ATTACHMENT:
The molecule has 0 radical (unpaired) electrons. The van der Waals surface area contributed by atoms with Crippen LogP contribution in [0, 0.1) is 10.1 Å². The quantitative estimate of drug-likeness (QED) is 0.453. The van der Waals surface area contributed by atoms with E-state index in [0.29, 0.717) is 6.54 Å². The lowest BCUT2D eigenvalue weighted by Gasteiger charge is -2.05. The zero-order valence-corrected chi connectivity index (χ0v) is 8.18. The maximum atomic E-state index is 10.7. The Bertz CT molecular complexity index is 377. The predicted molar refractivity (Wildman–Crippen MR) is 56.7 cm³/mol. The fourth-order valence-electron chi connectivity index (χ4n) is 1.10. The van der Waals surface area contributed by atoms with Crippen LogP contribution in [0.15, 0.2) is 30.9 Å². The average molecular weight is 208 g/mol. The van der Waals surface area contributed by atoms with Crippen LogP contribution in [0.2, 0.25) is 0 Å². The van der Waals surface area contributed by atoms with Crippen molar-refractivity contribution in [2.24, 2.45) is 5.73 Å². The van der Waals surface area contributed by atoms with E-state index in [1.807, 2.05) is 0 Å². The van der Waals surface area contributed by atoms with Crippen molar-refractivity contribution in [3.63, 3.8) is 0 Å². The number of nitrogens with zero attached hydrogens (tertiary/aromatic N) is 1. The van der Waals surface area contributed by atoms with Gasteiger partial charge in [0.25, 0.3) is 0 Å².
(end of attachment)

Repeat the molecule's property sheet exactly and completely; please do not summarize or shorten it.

The molecule has 0 radical (unpaired) electrons. The van der Waals surface area contributed by atoms with Crippen LogP contribution in [0, 0.1) is 10.1 Å². The quantitative estimate of drug-likeness (QED) is 0.453. The van der Waals surface area contributed by atoms with E-state index in [0.29, 0.717) is 6.54 Å². The lowest BCUT2D eigenvalue weighted by Gasteiger charge is -2.05. The zero-order valence-corrected chi connectivity index (χ0v) is 8.18. The maximum atomic E-state index is 10.7. The Bertz CT molecular complexity index is 377. The predicted molar refractivity (Wildman–Crippen MR) is 56.7 cm³/mol. The fourth-order valence-electron chi connectivity index (χ4n) is 1.10. The van der Waals surface area contributed by atoms with Crippen LogP contribution in [0.15, 0.2) is 30.9 Å². The average molecular weight is 208 g/mol. The van der Waals surface area contributed by atoms with Crippen LogP contribution in [0.2, 0.25) is 0 Å². The van der Waals surface area contributed by atoms with Crippen molar-refractivity contribution in [2.24, 2.45) is 5.73 Å². The van der Waals surface area contributed by atoms with E-state index in [1.807, 2.05) is 0 Å². The van der Waals surface area contributed by atoms with Crippen molar-refractivity contribution in [3.63, 3.8) is 0 Å². The number of nitrogens with zero attached hydrogens (tertiary/aromatic N) is 1. The van der Waals surface area contributed by atoms with Gasteiger partial charge in [0.25, 0.3) is 0 Å².